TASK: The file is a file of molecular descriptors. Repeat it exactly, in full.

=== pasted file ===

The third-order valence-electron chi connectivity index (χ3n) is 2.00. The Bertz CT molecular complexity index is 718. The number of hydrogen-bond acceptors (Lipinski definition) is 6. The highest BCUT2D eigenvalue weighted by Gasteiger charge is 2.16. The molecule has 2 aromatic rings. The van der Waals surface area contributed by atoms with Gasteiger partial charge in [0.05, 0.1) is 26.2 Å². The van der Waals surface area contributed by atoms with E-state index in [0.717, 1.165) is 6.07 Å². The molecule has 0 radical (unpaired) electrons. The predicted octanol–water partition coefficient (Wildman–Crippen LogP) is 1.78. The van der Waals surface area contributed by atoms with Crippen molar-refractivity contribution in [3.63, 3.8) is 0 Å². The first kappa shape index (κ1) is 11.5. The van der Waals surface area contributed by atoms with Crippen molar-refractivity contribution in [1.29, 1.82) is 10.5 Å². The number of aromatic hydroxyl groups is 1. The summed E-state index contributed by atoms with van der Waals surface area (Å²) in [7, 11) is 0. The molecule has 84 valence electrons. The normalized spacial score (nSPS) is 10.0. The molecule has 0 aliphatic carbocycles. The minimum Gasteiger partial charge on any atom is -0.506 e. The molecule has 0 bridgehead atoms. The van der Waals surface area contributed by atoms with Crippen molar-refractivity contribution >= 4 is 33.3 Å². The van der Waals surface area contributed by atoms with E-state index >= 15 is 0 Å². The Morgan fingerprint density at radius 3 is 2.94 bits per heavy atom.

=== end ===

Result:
The third-order valence-electron chi connectivity index (χ3n) is 2.00. The Bertz CT molecular complexity index is 718. The number of hydrogen-bond acceptors (Lipinski definition) is 6. The highest BCUT2D eigenvalue weighted by Gasteiger charge is 2.16. The molecule has 2 aromatic rings. The van der Waals surface area contributed by atoms with Gasteiger partial charge in [0.05, 0.1) is 26.2 Å². The van der Waals surface area contributed by atoms with E-state index in [0.717, 1.165) is 6.07 Å². The molecule has 0 radical (unpaired) electrons. The predicted octanol–water partition coefficient (Wildman–Crippen LogP) is 1.78. The van der Waals surface area contributed by atoms with Crippen molar-refractivity contribution in [3.63, 3.8) is 0 Å². The first kappa shape index (κ1) is 11.5. The van der Waals surface area contributed by atoms with Crippen molar-refractivity contribution in [1.29, 1.82) is 10.5 Å². The number of aromatic hydroxyl groups is 1. The summed E-state index contributed by atoms with van der Waals surface area (Å²) in [7, 11) is 0. The molecule has 84 valence electrons. The normalized spacial score (nSPS) is 10.0. The molecule has 0 aliphatic carbocycles. The minimum Gasteiger partial charge on any atom is -0.506 e. The molecule has 0 bridgehead atoms. The van der Waals surface area contributed by atoms with Crippen molar-refractivity contribution >= 4 is 33.3 Å². The van der Waals surface area contributed by atoms with E-state index >= 15 is 0 Å². The Morgan fingerprint density at radius 3 is 2.94 bits per heavy atom.